ride to California, inspired by a story he has read about
George Wyman, who in 1903 became the first person to ride
a motorcycle from coast to coast. Arriving in Los
falls in with the racing crowd headed by Paul “Dare Devil”
Derkum at Agricultural Park,
and soon meets Jack Prince, who has come to town to build
a new board track. All of the riders in Los
Angeles have nicknames,
and this is where Jed becomes “Fireball Fleming.” As the
story unfolds, Fireball Fleming meets and interacts with
practically everyone of note in motorcycle history from
Shrimp Burns to Red Wolverton. In fact, he even goes to England in 1911 where he meets Billy Wells, Charlie Collier, Charles
Franklin, George Brough, and Oliver Godfrey, and becomes
a member of the support team for Jake DeRosier at the
Isle of Man TT.
Gagan's ability to weave a plot that takes Fleming into
almost every important event in early American motorcycle
history is incredible, but at the same time delightful
and almost believable. Fleming was there when Eddie Hasha
crashed and eight people died in New
Jersey, giving motorcycle
racing its darkest day. He saw the horrendous collision
between Jake DeRosier and Charles Balke in Los
Angeles that ended
DeRosier's career and ultimately his life. He was part
of the Excelsior crew that saw Bob Perry kill himself
aboard the spectacular overhead-cam motorcycle on its
first outing, then later he confiscated the engine from
Perry's machine when Ignaz Schwinn ordered all of the
cammers destroyed. Leaving the Excelsior firm with William
Henderson, he helped build and tune Red Wolverton's record-setting
Ace, then later stole one of the speedsters when the company
went into receivership. Gagan has made Fleming an excellent
mechanic, which enables him to brush shoulders with all
of the great names in early motorcycling and earn employment
with most of the industry's leading firms, including Indian,
Excelsior, and Ace.
mechanical skills, however, are about his only positive
quality. He is endearing and amusing, but otherwise Gagan
has made him a totally unsympathetic character: a womanizer,
a drunk, a gambler, a cheat at cards, a thief, and a dedicated
slacker. As he floats through life and slowly squanders
his resources and his reputation, at one point he even
considers seeking a job at Harley-Davidson, but having
met Bill Harley and Arthur Davidson, decides that at this
company he would probably have to work too hard. Fleming's
one genuine contribution is that he invents the Wall of
Death, which is a suitable symbol of his and motorcycling's
downward progress as the great age of board track racing
declines and comes to an end. The great wooden structures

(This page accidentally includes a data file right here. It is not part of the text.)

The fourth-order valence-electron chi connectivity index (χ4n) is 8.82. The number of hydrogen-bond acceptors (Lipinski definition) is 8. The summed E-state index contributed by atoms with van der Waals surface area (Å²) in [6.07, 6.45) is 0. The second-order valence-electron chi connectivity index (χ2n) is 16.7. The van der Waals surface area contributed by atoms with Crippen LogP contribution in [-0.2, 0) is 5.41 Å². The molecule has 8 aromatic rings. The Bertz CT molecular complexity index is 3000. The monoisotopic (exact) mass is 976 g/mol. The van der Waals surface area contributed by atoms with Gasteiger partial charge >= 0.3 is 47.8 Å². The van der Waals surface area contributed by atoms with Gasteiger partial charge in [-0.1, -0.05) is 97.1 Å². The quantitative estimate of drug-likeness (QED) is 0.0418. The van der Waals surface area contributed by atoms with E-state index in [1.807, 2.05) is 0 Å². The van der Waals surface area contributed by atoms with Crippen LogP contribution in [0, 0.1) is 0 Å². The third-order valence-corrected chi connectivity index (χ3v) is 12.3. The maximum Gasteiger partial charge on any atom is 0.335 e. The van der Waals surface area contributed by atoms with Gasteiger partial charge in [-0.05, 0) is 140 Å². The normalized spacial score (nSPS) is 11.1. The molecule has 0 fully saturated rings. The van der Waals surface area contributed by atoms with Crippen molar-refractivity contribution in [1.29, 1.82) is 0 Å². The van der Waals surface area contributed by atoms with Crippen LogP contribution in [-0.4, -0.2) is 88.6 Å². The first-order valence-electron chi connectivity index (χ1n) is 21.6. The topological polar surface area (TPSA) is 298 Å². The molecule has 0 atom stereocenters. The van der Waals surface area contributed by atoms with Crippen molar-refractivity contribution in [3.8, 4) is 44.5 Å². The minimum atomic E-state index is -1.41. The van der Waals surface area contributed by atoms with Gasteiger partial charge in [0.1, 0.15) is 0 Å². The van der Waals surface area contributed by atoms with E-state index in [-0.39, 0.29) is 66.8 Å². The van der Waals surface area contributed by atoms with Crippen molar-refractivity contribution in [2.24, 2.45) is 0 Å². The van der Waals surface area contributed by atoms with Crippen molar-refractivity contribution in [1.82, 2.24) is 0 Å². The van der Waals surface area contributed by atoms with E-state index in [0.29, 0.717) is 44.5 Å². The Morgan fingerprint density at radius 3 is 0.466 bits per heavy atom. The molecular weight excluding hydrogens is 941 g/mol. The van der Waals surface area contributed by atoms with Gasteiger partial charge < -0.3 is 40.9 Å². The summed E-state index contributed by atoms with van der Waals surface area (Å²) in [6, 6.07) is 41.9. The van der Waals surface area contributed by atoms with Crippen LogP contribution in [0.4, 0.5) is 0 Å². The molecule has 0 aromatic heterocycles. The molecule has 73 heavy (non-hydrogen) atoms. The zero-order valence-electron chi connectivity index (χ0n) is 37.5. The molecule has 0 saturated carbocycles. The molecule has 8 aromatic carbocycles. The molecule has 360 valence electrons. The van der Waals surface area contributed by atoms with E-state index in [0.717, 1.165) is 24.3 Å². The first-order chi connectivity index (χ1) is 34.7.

like Playa del Rey have fallen into disrepair, and racing
“on the boards” has shrunk to a carny sideshow playing
to the hick towns of America (Fleming even tries
to incorporate a monkey and a toothless lion into his
act to better appeal to the rubes). At last, Fleming gets
thrown out the back door of a brothel by a prostitute
who was once his best friend, and the story ends with
an aging and arthritic Jed Fleming living in a shack in Tacoma,
trying to keep warm by burning wood scavenged from the
once great, but now derelict Tacoma board track.
has created an altogether entertaining story that is ingenious
in how it winds a plot through the real events of the
glory days of early motorcycling. His making Fleming such
a bum is a clever literary device, because it explains
why today we don't remember him as we look back on our
“real history.” Fireball Fleming does not go out
in a blaze of glory like Eddie Hasha, Charles Balke, or
Bob Perry. Rather, he dies alone and in total obscurity
as just reward for his wasted life. But what about that
name “Fireball?” Isn't there a certain amount of glamour
there? All I will tell you is that Jed Fleming did not
earn that name for his ability to burn up the boards.
How he got it I will not reveal. For that you must read
the book, but I will tell you that it arose from an incident
entirely suitable to Fleming's dignity, or lack thereof.
Legend of Fireball Fleming” is a fun read. For your copy,
E-mail the author at email@example.com.
Fonda's "Easy Rider"
going to auction
Auction Galleries has announced that Peter Fonda is selling
some of his memorabilia from "Easy Rider," the
1969 release directed and co-written by Fonda that has
been named among the 100 best films of all time by the
American Film Institute. Items going on sale at
the October 6 auction will include the American flag from
the back of the jacket Fonda wore in the film, a Department
of Defense medal that adorned the jacket, and his personal
collection of movie posters from both "Easy Rider"
and "Ulee's Gold." To reach the auctioneer's
web site for more information, click here.
you can never be like Jay Springsteen, at least you can